2 Samuel 14:14 – We must all die; we are like water spilled on the ground, which cannot be gathered up again. But God will not take away life, and he devises means so that the banished one will not remain an outcast.
Job 30:23 – For I know that you will bring me to death and to the house appointed for all living.
Proverbs 14:32 – The wicked is overthrown through his evildoing, but the righteous finds refuge in his death.  Adam Clarke writes, “He rejoiceth to depart and be with Christ: to him death is gain; he is not reluctant to go - he flies at the call of God.”

Same Hebrew verb as found in Ruth 2:12 & Psalm 2:12
…the Lord, the God of Israel, under whose wings you have come to take refuge!
…Blessed are all who take refuge in him.


Question 42. Since then Christ died for us, why must we also die?

Answer. Our death is not a satisfaction for our sins, but only an abolishing of sin, and a passage into eternal life.


This answer is an explanation to the objection which we frequently hear made in the following form: He for whom another has died ought not himself to die, else God would seem to demand a double satisfaction for one offence. Christ now has died for us. Therefore, we ought not to die.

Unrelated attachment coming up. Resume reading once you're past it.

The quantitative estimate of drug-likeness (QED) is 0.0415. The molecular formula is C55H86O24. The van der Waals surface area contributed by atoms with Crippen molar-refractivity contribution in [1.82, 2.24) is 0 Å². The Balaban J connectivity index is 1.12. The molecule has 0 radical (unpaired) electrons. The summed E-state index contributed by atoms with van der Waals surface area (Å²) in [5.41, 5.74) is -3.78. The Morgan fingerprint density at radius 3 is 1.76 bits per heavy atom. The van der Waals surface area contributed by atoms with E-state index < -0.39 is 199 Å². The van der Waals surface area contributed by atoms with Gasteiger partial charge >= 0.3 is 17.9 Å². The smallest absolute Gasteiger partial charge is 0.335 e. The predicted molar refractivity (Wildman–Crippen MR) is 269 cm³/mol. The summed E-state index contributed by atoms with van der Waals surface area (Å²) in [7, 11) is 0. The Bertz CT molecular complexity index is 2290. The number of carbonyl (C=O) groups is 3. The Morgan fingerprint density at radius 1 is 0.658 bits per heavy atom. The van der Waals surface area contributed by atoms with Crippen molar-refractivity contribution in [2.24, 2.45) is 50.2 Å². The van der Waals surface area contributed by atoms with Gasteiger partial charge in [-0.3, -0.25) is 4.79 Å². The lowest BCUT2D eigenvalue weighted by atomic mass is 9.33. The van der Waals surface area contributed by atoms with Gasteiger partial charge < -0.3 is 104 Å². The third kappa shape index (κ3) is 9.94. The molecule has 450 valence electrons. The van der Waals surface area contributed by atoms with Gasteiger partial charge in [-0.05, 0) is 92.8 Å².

Answer: It is conceded that we ought not to die for the sake of making satisfaction; but there are other causes why it becomes necessary for us to die. We do not die for the purpose of satisfying the justice of God, but that we may truly receive the benefits purchased by the death of another, that sin may be abolished, and a passage or transition be made unto eternal life. Our temporal death is then not a satisfaction for sin; but it is,